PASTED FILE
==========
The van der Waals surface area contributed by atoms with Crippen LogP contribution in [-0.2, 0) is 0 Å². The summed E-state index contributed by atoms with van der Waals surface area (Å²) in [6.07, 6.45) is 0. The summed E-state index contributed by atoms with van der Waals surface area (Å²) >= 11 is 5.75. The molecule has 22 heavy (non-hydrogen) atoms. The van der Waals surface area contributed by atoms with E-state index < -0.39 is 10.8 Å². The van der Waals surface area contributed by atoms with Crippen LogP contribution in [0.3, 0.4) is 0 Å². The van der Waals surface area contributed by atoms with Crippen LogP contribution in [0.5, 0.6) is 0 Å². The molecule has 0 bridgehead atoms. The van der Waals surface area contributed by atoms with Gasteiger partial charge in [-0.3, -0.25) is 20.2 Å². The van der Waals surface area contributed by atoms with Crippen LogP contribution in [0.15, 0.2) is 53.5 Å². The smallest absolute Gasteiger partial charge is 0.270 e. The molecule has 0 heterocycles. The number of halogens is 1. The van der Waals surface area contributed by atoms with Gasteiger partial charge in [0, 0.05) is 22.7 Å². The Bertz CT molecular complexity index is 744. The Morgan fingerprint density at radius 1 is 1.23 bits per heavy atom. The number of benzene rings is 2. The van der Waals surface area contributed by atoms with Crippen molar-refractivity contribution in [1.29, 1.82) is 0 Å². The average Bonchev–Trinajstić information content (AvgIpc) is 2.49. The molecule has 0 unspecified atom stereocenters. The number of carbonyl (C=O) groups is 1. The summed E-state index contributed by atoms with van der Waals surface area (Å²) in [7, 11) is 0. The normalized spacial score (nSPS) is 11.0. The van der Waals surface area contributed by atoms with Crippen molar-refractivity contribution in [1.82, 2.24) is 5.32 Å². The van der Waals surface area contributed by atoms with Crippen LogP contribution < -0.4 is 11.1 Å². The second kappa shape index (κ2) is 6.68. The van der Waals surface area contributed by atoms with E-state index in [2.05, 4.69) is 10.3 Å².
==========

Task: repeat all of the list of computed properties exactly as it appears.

The van der Waals surface area contributed by atoms with Crippen LogP contribution in [-0.2, 0) is 0 Å². The summed E-state index contributed by atoms with van der Waals surface area (Å²) in [6.07, 6.45) is 0. The summed E-state index contributed by atoms with van der Waals surface area (Å²) >= 11 is 5.75. The molecule has 22 heavy (non-hydrogen) atoms. The van der Waals surface area contributed by atoms with E-state index < -0.39 is 10.8 Å². The van der Waals surface area contributed by atoms with Crippen LogP contribution in [0.3, 0.4) is 0 Å². The van der Waals surface area contributed by atoms with Crippen LogP contribution in [0.5, 0.6) is 0 Å². The molecule has 0 bridgehead atoms. The van der Waals surface area contributed by atoms with Gasteiger partial charge in [-0.3, -0.25) is 20.2 Å². The van der Waals surface area contributed by atoms with Crippen LogP contribution in [0.15, 0.2) is 53.5 Å². The smallest absolute Gasteiger partial charge is 0.270 e. The molecule has 0 heterocycles. The number of halogens is 1. The van der Waals surface area contributed by atoms with Gasteiger partial charge in [0, 0.05) is 22.7 Å². The Bertz CT molecular complexity index is 744. The Morgan fingerprint density at radius 1 is 1.23 bits per heavy atom. The number of benzene rings is 2. The van der Waals surface area contributed by atoms with Crippen molar-refractivity contribution in [1.29, 1.82) is 0 Å². The average Bonchev–Trinajstić information content (AvgIpc) is 2.49. The molecule has 0 unspecified atom stereocenters. The number of carbonyl (C=O) groups is 1. The summed E-state index contributed by atoms with van der Waals surface area (Å²) in [7, 11) is 0. The normalized spacial score (nSPS) is 11.0. The van der Waals surface area contributed by atoms with Crippen molar-refractivity contribution in [1.82, 2.24) is 5.32 Å². The van der Waals surface area contributed by atoms with Crippen LogP contribution < -0.4 is 11.1 Å². The second kappa shape index (κ2) is 6.68. The van der Waals surface area contributed by atoms with E-state index in [2.05, 4.69) is 10.3 Å².